Study suggests these toddlers understand what they hear as well as more outgoing peers
By Robert Preidt
WEDNESDAY, Feb. 5 (HealthDay News) -- Shy children do not have difficulties with language, suggests a new study that challenges previous research.
Although shy kids tend to speak less, they understand what's being said as well as more outgoing youngsters, the researchers said. They also found that girls have higher levels of shyness and language development than boys.
The University of Colorado researchers assessed shyness and the ability to speak and understand language in more than 800 young children when they were aged 14 months, 20 months and 24 months. Although shy children were less likely to speak to others, they showed no signs of language problems, according to the study, which was published Feb. 3 in the journal Child Development.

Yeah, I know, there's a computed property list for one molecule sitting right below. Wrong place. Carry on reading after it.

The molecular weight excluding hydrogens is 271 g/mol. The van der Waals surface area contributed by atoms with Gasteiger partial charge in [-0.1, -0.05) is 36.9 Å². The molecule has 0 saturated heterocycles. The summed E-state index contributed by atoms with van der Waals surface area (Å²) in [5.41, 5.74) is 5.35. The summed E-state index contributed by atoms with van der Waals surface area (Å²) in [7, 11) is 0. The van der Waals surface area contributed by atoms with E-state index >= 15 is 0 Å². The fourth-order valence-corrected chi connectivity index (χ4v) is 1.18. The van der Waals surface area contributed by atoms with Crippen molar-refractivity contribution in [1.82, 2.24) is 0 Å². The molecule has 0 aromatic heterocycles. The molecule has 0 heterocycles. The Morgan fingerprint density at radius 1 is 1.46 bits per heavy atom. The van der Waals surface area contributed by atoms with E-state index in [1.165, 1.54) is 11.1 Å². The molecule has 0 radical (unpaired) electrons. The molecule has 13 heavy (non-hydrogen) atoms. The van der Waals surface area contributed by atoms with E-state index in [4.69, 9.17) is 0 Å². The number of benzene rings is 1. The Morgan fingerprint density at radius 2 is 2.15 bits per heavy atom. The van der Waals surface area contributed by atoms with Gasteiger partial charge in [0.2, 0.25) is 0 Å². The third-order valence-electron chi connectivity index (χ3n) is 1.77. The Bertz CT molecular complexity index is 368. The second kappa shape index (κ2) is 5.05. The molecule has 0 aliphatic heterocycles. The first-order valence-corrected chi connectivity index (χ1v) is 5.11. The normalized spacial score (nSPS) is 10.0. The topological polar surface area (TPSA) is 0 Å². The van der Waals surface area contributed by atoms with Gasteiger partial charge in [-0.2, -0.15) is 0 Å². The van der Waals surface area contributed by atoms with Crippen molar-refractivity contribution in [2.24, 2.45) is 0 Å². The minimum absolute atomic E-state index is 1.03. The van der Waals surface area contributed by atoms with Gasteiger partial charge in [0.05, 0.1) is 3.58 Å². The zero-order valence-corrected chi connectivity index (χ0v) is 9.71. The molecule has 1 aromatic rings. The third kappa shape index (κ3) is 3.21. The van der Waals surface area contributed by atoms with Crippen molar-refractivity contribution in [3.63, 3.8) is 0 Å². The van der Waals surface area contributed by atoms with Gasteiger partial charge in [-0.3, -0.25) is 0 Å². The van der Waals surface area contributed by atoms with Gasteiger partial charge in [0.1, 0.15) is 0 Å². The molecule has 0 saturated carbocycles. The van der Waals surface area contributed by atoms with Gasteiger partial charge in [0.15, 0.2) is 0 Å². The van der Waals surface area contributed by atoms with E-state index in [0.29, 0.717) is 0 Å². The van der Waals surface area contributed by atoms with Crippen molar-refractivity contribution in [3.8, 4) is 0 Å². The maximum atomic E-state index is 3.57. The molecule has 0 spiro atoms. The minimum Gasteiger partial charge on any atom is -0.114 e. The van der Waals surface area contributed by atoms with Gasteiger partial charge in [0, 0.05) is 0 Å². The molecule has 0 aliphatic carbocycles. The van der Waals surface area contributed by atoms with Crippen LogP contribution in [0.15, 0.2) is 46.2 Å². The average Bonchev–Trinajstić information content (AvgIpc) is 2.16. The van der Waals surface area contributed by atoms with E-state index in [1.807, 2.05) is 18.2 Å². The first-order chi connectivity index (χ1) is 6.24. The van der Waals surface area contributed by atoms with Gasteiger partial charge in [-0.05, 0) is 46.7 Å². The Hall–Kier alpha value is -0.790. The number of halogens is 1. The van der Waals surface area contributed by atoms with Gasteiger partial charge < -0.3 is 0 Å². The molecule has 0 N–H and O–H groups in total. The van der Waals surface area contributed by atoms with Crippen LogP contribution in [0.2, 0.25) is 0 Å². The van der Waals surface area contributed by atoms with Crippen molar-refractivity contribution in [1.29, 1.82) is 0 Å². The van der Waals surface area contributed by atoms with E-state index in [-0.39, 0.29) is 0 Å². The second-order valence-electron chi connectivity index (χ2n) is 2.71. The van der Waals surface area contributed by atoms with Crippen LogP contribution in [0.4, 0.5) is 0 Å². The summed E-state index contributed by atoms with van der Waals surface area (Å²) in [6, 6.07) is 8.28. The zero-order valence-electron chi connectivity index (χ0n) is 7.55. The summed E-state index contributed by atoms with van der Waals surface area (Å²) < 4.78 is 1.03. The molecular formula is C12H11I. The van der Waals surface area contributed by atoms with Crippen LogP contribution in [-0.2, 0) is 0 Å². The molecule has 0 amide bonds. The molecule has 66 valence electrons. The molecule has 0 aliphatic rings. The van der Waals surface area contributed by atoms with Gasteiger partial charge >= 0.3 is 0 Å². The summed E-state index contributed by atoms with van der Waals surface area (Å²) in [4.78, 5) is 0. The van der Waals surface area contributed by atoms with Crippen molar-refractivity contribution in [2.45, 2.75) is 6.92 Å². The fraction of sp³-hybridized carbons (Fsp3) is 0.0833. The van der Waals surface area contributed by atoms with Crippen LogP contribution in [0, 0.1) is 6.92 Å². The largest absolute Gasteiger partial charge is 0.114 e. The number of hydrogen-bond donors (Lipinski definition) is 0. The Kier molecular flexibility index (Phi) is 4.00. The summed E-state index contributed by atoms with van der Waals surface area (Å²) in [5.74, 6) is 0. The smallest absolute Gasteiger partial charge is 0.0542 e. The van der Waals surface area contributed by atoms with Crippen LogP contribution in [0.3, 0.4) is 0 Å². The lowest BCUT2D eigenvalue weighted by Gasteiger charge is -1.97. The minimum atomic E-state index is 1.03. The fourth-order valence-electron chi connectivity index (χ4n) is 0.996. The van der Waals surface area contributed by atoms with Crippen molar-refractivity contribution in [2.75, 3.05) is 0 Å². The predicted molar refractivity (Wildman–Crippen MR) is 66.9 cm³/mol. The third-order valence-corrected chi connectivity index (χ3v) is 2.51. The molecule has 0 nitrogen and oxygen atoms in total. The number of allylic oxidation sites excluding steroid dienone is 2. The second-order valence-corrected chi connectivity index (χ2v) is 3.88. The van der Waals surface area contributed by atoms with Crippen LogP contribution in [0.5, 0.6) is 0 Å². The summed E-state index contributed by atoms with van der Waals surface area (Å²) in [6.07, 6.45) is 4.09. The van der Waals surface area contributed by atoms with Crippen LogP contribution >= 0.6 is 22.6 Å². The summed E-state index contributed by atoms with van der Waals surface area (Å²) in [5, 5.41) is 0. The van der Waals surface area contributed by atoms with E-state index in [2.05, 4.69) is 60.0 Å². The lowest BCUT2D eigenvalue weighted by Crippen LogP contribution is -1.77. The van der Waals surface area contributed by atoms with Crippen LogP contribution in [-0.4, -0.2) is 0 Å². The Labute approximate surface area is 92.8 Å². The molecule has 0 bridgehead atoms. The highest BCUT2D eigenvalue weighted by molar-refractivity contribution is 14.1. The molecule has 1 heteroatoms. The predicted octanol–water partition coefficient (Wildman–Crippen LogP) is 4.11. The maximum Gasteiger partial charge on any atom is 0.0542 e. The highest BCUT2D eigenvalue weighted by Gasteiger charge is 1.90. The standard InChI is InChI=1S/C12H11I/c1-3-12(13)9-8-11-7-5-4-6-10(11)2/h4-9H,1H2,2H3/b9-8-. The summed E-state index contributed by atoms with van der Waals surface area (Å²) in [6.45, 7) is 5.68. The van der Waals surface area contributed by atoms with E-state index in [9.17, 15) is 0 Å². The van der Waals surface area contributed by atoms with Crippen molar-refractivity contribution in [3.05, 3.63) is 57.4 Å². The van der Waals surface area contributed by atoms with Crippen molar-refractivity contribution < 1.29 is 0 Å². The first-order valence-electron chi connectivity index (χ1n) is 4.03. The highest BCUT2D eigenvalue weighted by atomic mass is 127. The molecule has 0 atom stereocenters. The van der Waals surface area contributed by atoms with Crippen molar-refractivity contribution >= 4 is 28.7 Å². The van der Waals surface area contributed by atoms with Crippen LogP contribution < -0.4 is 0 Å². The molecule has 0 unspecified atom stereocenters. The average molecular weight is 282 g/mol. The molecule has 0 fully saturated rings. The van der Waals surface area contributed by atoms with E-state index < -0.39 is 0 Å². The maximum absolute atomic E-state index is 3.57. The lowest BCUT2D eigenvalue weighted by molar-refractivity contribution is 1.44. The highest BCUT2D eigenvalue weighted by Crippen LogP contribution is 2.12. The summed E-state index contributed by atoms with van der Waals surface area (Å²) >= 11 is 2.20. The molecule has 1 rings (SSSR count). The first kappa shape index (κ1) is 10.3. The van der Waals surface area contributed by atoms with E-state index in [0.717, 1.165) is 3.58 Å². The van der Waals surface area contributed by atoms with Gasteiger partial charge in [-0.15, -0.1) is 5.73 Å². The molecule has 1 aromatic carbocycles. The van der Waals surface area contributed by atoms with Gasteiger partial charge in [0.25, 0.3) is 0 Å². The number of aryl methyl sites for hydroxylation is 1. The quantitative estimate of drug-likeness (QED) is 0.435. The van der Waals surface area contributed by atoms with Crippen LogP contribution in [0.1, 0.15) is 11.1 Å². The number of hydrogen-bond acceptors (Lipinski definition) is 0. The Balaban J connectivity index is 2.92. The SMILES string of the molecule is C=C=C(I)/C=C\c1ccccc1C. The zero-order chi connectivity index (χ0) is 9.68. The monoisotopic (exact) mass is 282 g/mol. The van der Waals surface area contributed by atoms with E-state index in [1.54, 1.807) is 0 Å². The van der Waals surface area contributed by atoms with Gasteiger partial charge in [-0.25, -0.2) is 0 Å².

"Our findings suggest that inhibited behaviors like shyness don't hamper language acquisition overall but instead relate specifically to how toddlers express themselves through words," said researchers Ashley Smith Watts, a graduate assistant, and Soo Rhee, an associate professor of psychology.
"Shy children may need help with developing their speaking abilities," they said in a journal news release.
These children might benefit from efforts to boost their confidence, social skills and independence, the researchers said. For example, parents can encourage shy children to be self-sufficient and arrange play dates with compatible youngsters.
The American Academy of Pediatrics has more about shyness in children.
SOURCE: Child Development, news release, Feb. 3, 2014
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